Saturday, November 27, 2010

Equatorial Hospitality

While Ugandans might have a skewed perspective of Westerners, they’re probably the nicest group of strangers you could live among.
Some Western customs that are kind of going ‘beyond’ what’s expected of us, are expected behaviors among Ugandans. For example, in the US if you have visitors, you might offer them a drink. Here, you have to eat something at anyone’s home you visit. If you don’t have time to eat a whole meal, you have a snack. If you are waiting for any considerable amount of time before the meal is served, you are offered tea and a snack while the food is prepared (this confused me a couple of times because I thought the pre-meal snack was the meal itself).
At home, it’s a nice gesture to help someone carry their things. Maybe a gentleman would do it to impress a woman or a young person would help someone older or less-abled. Here, it is expected for you to help someone carry their things if they have an armful and you cross paths. Even if they’re going the opposite way, and especially if they are your elder. Time here is much more flexible than Western standards, so I assume these kinds of community/group-centered practices are part of the reason. My culture guide also attributes it to the area historically (and somewhat currently) revolving around agriculture.
In the US, if a man says hi and asks how you are as you walk by him on the road, you’re kind of taught to wonder what his bad intentions could be. Here, it’s just accepted that strangers say ‘hi.’ But also, people here don’t creep you out with the WAY they say hi, like some do at home.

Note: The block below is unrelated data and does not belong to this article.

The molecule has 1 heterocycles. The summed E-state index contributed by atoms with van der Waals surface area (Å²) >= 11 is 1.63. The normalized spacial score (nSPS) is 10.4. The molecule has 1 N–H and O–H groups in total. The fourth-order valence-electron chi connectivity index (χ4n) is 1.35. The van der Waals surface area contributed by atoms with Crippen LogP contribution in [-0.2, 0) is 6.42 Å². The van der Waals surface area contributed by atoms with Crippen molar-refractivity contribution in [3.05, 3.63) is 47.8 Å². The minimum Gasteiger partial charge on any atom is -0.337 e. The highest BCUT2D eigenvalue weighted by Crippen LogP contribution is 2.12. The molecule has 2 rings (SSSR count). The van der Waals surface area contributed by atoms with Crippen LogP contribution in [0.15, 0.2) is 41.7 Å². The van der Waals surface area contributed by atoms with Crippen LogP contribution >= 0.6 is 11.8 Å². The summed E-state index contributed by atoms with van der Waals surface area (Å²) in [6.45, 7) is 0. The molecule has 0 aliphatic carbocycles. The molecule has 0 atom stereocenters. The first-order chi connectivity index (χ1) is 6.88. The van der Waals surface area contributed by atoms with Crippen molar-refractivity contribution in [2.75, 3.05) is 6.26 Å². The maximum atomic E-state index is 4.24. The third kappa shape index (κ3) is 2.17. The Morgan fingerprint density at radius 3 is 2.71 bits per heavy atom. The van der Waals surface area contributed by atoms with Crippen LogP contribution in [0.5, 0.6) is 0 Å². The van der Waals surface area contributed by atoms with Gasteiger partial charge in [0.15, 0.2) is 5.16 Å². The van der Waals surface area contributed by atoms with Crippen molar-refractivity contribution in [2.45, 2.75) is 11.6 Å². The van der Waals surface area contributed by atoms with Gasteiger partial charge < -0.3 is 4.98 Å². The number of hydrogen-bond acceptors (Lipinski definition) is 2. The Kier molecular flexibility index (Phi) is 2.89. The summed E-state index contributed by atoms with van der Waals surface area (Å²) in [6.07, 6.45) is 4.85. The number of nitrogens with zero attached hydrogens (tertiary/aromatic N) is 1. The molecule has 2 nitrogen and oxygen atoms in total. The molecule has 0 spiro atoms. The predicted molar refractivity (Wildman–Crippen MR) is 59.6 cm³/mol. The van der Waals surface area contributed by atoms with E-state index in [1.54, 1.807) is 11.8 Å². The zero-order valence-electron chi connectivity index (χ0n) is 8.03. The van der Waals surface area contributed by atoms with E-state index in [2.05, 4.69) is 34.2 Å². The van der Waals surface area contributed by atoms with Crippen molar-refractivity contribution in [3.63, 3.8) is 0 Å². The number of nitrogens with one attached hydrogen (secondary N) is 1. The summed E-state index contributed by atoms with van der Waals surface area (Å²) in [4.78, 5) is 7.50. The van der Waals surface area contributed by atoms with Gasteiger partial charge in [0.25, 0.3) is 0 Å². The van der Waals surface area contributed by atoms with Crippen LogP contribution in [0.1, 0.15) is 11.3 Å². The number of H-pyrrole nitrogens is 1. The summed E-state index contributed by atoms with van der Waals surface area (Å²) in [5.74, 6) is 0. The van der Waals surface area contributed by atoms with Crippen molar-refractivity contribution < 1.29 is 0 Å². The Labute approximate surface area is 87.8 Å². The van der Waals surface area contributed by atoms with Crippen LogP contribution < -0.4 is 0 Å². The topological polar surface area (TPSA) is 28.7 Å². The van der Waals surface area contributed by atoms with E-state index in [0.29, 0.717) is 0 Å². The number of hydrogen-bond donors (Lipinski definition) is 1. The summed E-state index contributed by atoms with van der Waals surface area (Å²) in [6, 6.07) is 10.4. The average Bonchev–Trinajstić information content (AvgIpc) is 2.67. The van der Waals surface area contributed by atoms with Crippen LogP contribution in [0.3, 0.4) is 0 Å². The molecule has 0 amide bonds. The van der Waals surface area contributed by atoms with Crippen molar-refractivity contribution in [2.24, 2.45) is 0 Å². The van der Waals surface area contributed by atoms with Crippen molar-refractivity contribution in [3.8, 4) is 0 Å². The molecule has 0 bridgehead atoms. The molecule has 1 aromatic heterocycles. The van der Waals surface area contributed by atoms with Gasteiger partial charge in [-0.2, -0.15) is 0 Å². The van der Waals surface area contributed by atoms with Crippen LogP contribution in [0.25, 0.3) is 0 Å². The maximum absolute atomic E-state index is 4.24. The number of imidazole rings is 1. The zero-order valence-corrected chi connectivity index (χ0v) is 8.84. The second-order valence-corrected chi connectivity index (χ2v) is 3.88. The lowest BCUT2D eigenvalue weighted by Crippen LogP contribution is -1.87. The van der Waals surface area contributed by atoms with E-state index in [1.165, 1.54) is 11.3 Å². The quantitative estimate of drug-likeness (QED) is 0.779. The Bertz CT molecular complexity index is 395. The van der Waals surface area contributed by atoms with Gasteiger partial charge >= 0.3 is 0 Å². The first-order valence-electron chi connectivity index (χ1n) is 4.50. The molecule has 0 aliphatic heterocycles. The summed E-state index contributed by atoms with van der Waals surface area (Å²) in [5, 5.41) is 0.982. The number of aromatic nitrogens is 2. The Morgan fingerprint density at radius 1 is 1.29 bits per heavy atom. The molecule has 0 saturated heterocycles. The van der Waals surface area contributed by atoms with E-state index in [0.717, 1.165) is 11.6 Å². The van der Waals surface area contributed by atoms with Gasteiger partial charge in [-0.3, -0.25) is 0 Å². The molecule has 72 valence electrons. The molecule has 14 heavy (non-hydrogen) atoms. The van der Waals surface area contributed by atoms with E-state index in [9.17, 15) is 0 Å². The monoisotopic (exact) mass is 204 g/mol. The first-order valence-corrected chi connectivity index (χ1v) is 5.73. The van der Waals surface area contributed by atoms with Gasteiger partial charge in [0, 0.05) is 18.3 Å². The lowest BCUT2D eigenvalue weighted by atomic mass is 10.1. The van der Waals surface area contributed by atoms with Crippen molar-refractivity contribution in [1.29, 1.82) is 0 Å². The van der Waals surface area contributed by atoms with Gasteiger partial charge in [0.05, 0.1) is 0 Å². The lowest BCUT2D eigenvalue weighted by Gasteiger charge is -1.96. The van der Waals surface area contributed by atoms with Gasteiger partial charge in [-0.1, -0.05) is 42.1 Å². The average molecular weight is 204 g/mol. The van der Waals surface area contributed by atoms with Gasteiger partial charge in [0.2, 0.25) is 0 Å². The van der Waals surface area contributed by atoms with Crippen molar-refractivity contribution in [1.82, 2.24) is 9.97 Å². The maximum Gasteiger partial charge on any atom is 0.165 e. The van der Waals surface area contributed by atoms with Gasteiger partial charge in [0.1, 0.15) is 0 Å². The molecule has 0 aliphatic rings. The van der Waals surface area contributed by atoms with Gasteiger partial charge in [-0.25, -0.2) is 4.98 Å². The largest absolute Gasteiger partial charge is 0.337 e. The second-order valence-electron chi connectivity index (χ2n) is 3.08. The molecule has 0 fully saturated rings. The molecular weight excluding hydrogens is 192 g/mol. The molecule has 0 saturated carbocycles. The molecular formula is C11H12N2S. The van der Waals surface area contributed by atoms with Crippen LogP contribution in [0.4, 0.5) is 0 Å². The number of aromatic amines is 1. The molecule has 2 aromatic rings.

There is a general attitude of consideration for others that I really appreciate here. The other day I had walked up the road to a market to buy ‘airtime’ as they call it, to recharge minutes to my phone. This time of year is the end of the rainy season, what they call ’short rains’ and I got caught in one of those showers so infrequent at home, when the sun is shining as clearly as possible while it poured, even hailed, out of nowhere. There was an overhang which I had no problem standing under until the storm passed, but a lady from the next store over came out and told me to come in. I walked into her salon and she told me to sit down in a chair for the customers. Then everyone went about their business. I watched the rain, wishing I could eavesdrop on their gossip (if only it were in English!) for a few minutes. The storm left as quickly as it came, and they just smiled when I left and thanked them.
As simple of a gesture it was, I realized it was something that would have been pretty out of the ordinary in the US, where people just mind their business, or get an innocent laugh out of other people’s misfortune. And considering how little they have to give just makes me appreciate the hospitality even more. I’ve been taught how to be more courteous by example of many selfless Americans, but it would still be nice to be able to recognize (and better practice) these habits as a part of my own culture at home.

Welaba, Lucy

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